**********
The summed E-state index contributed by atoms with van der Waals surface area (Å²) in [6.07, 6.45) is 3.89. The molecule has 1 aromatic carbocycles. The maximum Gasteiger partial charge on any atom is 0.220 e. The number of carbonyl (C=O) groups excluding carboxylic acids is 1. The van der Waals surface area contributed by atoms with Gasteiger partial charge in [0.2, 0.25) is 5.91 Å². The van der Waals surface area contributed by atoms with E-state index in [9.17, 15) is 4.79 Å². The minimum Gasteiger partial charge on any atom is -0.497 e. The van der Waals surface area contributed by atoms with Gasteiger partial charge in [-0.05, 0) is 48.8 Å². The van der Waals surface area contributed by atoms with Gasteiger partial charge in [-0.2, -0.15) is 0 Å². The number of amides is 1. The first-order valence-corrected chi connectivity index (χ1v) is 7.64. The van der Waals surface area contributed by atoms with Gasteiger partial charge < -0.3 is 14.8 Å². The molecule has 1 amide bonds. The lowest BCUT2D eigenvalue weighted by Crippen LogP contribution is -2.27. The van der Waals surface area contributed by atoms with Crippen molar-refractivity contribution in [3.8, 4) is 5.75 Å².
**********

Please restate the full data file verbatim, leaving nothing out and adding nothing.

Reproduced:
The summed E-state index contributed by atoms with van der Waals surface area (Å²) in [6.07, 6.45) is 3.89. The molecule has 1 aromatic carbocycles. The maximum Gasteiger partial charge on any atom is 0.220 e. The number of carbonyl (C=O) groups excluding carboxylic acids is 1. The van der Waals surface area contributed by atoms with Gasteiger partial charge in [0.2, 0.25) is 5.91 Å². The van der Waals surface area contributed by atoms with E-state index in [9.17, 15) is 4.79 Å². The minimum Gasteiger partial charge on any atom is -0.497 e. The van der Waals surface area contributed by atoms with Gasteiger partial charge in [-0.05, 0) is 48.8 Å². The van der Waals surface area contributed by atoms with Gasteiger partial charge in [-0.2, -0.15) is 0 Å². The number of amides is 1. The first-order valence-corrected chi connectivity index (χ1v) is 7.64. The van der Waals surface area contributed by atoms with Gasteiger partial charge < -0.3 is 14.8 Å². The molecule has 1 amide bonds. The lowest BCUT2D eigenvalue weighted by Crippen LogP contribution is -2.27. The van der Waals surface area contributed by atoms with Crippen molar-refractivity contribution in [3.8, 4) is 5.75 Å².